Can you say fatal conceit and black swan?

Rather, the nub of the regulatory problem derives from the fact that financial firms operate in a dynamic environment in which there are many unknowns and unknowables and state of the art knowledge quickly obsolesces. In such a context, even the most informed regulatory response – which Congress’s reaction in the recent crises was not – will be prone to error, and is likely to produce backward-looking regulation that takes aim at yesterday’s perceived problem, rather than tomorrow’s, for regulators necessarily operate under considerable uncertainty and at a lag behind private actors. But using market actors’ superior knowledge to inform regulation is not necessarily an effective solution, as indicated by the utter failure in the recent crisis of Basel

II, which relied on banks’ internal risk ratings to measure capital requirements. This only further highlights the fluid, fast-moving, and uncertain environment in which financial institutions operate – even firms’ state of the art risk management techniques proved inadequate in the confluence of events that produced the global financial crisis.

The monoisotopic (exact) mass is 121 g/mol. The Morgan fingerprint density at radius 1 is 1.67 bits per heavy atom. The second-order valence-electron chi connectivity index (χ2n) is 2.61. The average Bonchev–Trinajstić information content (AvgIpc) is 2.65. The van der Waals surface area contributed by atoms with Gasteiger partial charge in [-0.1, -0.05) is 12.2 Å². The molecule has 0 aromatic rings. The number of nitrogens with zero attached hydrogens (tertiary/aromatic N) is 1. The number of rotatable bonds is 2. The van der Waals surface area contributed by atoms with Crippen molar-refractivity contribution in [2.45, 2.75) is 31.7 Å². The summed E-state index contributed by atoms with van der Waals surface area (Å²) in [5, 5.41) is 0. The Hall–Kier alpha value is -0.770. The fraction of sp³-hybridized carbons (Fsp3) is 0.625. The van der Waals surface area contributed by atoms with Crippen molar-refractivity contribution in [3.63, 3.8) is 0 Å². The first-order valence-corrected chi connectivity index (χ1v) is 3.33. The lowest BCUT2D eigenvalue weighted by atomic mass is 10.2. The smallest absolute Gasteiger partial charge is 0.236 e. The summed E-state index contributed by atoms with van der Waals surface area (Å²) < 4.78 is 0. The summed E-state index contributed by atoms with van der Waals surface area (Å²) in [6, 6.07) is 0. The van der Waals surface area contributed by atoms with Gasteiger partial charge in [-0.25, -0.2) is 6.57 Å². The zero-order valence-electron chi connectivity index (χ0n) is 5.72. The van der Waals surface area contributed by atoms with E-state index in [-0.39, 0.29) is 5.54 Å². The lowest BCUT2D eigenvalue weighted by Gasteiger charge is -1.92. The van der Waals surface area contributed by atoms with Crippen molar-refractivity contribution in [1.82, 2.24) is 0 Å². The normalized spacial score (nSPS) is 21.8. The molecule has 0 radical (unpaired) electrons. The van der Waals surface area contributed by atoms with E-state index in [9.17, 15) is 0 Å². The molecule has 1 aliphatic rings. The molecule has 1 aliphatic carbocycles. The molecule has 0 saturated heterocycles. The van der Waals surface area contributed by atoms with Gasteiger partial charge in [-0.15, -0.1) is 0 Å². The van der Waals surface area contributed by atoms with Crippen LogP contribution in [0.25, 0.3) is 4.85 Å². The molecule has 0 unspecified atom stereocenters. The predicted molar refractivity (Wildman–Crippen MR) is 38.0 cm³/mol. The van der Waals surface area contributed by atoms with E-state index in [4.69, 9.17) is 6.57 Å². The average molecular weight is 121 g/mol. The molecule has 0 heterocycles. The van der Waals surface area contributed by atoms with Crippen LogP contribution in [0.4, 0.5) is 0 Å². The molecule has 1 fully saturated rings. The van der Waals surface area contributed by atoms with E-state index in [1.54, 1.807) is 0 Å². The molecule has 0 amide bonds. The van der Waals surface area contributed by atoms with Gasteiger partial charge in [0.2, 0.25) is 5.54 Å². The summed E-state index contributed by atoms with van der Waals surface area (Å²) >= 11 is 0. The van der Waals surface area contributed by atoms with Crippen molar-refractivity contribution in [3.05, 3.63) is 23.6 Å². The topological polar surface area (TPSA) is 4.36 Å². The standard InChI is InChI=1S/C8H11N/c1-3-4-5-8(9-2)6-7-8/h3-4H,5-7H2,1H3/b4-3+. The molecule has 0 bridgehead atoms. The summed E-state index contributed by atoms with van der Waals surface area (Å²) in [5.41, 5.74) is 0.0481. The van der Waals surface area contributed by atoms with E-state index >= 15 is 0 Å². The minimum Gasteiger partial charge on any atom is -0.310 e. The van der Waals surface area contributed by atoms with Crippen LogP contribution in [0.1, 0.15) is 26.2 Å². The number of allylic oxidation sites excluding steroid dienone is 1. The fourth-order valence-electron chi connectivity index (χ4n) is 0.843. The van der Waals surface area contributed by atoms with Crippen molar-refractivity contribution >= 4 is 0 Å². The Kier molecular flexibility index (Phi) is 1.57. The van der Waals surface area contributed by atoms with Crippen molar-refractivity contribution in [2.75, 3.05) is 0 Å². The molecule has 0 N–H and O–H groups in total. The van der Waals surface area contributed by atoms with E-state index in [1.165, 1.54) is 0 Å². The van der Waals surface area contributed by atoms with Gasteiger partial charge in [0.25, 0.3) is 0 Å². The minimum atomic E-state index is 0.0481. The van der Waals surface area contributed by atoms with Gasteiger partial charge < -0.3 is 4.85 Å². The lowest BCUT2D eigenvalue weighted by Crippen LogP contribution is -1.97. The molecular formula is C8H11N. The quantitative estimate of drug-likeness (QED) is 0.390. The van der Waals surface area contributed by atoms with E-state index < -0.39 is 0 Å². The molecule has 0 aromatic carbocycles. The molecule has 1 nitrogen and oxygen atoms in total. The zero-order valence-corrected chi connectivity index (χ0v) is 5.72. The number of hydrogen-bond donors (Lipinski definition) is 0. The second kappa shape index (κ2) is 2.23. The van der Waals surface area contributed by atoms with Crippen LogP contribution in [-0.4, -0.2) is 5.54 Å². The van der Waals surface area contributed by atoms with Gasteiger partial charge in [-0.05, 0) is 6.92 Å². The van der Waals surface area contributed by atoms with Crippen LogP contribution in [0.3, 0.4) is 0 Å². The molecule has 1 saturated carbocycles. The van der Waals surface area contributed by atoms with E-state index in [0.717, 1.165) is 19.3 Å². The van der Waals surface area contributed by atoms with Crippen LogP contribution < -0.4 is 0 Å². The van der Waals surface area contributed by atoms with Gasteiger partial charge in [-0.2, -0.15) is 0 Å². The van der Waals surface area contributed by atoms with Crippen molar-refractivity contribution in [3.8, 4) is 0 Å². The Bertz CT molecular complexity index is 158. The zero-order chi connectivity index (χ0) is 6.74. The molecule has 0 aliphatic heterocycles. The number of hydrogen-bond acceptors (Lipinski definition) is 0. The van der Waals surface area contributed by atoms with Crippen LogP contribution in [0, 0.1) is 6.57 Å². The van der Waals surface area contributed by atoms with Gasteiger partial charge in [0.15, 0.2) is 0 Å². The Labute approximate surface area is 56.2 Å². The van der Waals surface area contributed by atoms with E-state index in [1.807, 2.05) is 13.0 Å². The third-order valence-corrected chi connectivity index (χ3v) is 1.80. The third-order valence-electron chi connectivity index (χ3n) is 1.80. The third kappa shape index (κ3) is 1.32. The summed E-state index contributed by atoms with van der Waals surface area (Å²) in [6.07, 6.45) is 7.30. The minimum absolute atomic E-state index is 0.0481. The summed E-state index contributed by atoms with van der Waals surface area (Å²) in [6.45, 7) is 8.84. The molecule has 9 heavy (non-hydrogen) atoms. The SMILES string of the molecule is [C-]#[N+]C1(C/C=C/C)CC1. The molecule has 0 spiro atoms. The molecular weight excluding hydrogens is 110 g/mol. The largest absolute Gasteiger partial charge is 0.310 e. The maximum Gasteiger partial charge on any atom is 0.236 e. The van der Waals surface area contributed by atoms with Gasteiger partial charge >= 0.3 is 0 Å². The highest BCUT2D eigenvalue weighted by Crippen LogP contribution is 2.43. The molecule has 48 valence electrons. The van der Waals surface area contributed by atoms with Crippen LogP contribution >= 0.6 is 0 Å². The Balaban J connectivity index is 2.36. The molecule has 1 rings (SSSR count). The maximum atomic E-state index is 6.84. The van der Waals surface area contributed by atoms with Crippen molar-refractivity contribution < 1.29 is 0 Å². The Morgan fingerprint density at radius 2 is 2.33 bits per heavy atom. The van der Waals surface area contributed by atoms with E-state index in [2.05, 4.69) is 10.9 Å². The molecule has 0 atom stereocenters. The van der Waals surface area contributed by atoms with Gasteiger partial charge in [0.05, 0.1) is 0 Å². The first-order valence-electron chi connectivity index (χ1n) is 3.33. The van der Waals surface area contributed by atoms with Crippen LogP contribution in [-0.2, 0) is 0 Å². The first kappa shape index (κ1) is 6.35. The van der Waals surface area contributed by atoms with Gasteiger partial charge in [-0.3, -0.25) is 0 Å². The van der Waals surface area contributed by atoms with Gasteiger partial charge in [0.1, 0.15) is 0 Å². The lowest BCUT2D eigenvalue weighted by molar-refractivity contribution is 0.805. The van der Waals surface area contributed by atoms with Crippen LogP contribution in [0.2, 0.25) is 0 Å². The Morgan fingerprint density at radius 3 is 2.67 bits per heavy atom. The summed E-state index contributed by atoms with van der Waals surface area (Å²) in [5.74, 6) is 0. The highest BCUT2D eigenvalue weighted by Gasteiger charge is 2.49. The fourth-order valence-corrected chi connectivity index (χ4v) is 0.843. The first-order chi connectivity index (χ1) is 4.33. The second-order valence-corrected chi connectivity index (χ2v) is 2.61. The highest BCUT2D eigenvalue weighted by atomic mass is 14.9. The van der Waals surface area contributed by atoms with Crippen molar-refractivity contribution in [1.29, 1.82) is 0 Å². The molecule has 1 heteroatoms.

In order to understand financial regulation undertaken in a crisis, we need to take account, as Frank Knight (1965:270) put it, of “human nature as we know it.” Human nature in this context is that legislators will find it impossible to not respond to a financial crisis by “doing something,” that is, by ratchetting up regulation, instead of waiting until a consensus understanding of what has occurred can be secured and a targeted solution then crafted, despite the considerable informational advantage from such an approach, which would, no doubt, improve the quality of decisionmaking.

This is somewhat similar to my thinking about repeal provisions for black swan laws:

This essay contends that the best means of responding to the typical pattern of financial regulation – legislating in a crisis atmosphere under conditions of substantial uncertainty followed by status quo stickiness – is for Congress and regulators to include as a matter of course in financial legislation and regulation enacted in the midst or aftermath of a financial crisis, procedural mechanisms that require automatic subsequent review and reconsideration of those